The Nassau County Legislative Majority joined with Police Commissioner Patrick Ryder and Upper Brookville Mayor Elliot Conway to announce a local law to provide another tool for the county in its fight against the rising theft and illegal resale of catalytic converters.
Under this law, all businesses buying catalytic converters will be required to obtain information from the seller, including their ID, copy of title, and the make, model and vehicle identification number of the vehicle the part came from. Businesses will be required to keep these records for 5 years of the purchase date and they must be made available for inspection, upon request, by the Nassau County Police Department and Consumer Affairs within 72 hours after date of purchase.
There has been a sharp increase in catalytic converter thefts nationwide since the COVID-19 pandemic began, according to the National Insurance Crime Bureau. A catalytic converter is a device that looks like a small muffler along with the exhaust system. It is designed to convert the environmentally hazardous exhaust emitted by an engine into less harmful gasses. To do this, manufacturers use platinum, palladium, or rhodium, making them valuable to scrap metal businesses and more prone to theft.
“With theft of catalytic converters on the rise in Nassau County and throughout the country it is important that we provide our law enforcement with as many tools as possible to stop this activity,” Presiding Officer Nicolello said. “This legislation is designed to make it more difficult for thieves to profit from their illegal acts.”
Crime statistics show that the most common catalytic converter thefts are from Prius, Toyota, Lexus, and Honda Accord models. The cars tend to be parked on streets or in parking lots. Thieves have even gone after new cars in car lots.
“Catalytic converter theft has been an epidemic in Nassau County, especially among certain makes and models of cars,” Legislator Bill Gaylor, one of the legislation’s co-sponsors said. “By reducing the number of places thieves can sell the parts stripped from catalytic converters, we are putting a dent into their system. Further, by providing the police and consumer affairs with the information necessary to track down the sellers in case the parts were stolen, we have given law enforcement the necessary tools to make Nassau County safer.”
The cost to replace a catalytic converter can be anywhere from $1,000 to $3,000 and experienced thieves can crawl under your car and cut out the catalytic converter and be gone in under two minutes. The car will still run without a catalytic converter, but it will not be able to pass a yearly inspection.
“This new legislation will make it much more difficult for catalytic converter thieves to profit from their work and will act as a deterrent to all car thieves,” Legislator John Giuffré, one of the legislations co-sponsors said. “It will also give our law enforcement the necessary tools needed to track down stolen parts and the people who sell them. Let it be known, we will not tolerate this in Nassau County.”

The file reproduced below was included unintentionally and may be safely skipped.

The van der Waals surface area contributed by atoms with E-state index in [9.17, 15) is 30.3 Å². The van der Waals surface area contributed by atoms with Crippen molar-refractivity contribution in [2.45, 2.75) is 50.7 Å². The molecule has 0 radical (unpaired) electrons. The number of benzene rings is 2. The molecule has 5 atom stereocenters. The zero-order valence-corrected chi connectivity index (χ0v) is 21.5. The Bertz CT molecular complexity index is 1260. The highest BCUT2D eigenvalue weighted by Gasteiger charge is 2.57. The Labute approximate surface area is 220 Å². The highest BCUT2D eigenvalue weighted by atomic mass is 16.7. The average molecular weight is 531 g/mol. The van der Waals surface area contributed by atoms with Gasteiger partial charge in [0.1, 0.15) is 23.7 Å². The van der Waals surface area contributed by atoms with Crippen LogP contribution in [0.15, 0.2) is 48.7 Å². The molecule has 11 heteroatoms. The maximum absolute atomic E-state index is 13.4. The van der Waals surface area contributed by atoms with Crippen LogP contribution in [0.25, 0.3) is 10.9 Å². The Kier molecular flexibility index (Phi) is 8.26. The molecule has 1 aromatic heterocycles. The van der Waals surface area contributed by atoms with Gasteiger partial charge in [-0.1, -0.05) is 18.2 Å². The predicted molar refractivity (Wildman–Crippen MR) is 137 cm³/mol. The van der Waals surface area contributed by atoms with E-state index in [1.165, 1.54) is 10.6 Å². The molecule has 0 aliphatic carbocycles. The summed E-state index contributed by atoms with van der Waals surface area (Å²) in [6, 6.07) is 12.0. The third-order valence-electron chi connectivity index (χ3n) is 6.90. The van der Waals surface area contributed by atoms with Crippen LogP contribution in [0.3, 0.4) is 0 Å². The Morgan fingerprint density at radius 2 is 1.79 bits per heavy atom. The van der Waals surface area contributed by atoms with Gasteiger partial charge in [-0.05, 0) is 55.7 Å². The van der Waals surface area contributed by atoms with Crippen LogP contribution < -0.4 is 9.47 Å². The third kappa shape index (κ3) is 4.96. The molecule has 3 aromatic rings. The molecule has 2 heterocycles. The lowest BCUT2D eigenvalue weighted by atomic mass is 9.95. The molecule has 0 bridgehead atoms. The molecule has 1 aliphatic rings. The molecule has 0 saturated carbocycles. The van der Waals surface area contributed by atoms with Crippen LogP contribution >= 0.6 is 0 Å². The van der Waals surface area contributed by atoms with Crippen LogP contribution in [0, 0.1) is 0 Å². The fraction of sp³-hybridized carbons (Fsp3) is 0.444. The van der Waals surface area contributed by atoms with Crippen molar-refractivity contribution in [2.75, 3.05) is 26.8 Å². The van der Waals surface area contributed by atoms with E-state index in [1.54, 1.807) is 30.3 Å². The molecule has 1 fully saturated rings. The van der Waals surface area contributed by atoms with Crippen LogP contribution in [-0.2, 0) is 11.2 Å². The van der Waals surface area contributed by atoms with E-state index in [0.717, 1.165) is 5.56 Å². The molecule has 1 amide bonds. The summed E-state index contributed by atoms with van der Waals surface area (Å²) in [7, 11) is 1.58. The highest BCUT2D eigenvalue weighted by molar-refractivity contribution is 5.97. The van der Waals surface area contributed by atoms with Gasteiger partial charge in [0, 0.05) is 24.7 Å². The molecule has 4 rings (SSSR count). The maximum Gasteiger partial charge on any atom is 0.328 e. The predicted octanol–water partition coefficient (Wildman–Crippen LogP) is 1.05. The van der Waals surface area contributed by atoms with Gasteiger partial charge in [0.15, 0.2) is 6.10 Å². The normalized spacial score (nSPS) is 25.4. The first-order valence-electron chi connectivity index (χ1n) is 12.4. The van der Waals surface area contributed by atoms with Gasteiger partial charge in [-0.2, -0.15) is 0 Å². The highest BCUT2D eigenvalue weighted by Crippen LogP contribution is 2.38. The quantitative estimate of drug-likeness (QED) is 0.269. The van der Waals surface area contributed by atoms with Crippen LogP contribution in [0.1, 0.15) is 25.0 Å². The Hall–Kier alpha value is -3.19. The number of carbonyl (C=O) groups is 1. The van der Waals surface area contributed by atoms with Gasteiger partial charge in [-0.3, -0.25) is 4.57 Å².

The most common signs your catalytic converter has been stolen include loud noises coming from the vehicle, less torque, your check engine light being on, and extra components visible under your car. In 2022 alone there have already been 348 incidents of catalytic converter theft. Commissioner Ryder says investigations are ongoing and there have been 5 arrests so far.
“In my district, car thefts and break-ins have gone on the rise,” Legislator Mazi Melesa Pilip, one of the co-sponsors of the legislation said. “This bill will help deter criminals from being able to sell catalytic converters, thus making them less popular to steal. The law will not eliminate car thefts entirely though, and I still urge residents to always lock their vehicles and take their key and any other valuables with them.”
This new legislation will go through the Legislative Committees and full Legislature in May.
“This new legislation will assist the Police Department with an increase of mandatory record keeping regarding the sale of Catalytic Converters. By collecting this important data, we will be able to better track the items during investigations,” stated Nassau County Police Commissioner Patrick Ryder. To better protect yourself against theft, all residents should try and park their vehicles in a well lite area and call the police immediately if they see any suspicious persons or vehicles.
Additionally, the Nassau County Police Department (NCPD) recently issued a public alert concerning an increase in stolen automobiles and vehicle break-ins. The thefts are occurring at all times of the day and night especially involving cars that have been left unlocked and the key FOB left in vehicles equipped with a push button start. In some more modern vehicles, when key FOBs are left inside the car, the mirrors remain standing out; when the FOB is removed from car, mirrors automatically fold inward. Thieves look for these signs as a way of knowing whether they can get into your car.
While NCPD are constantly on patrol, it urges the public to be vigilant by practicing the following safety tips to help safeguard your vehicle:
Car thefts are attractive to criminals because it is a lower risk crime. When a thief enters your unlocked car, rummages through your belongings, and leaves with nothing, it becomes nuisance criminal activity and is very difficult to effectively prosecute. However, if thieves get just a few successful thefts of possessions in a particular neighborhood, that area remains a recurring attractive target.
Remember, if you “see something, say something.” Dial 9-1-1 and be ready to provide the police with as much information as possible regarding the description of the suspicious person or vehicle. License plate numbers are extremely valuable for the police if you can capture that information.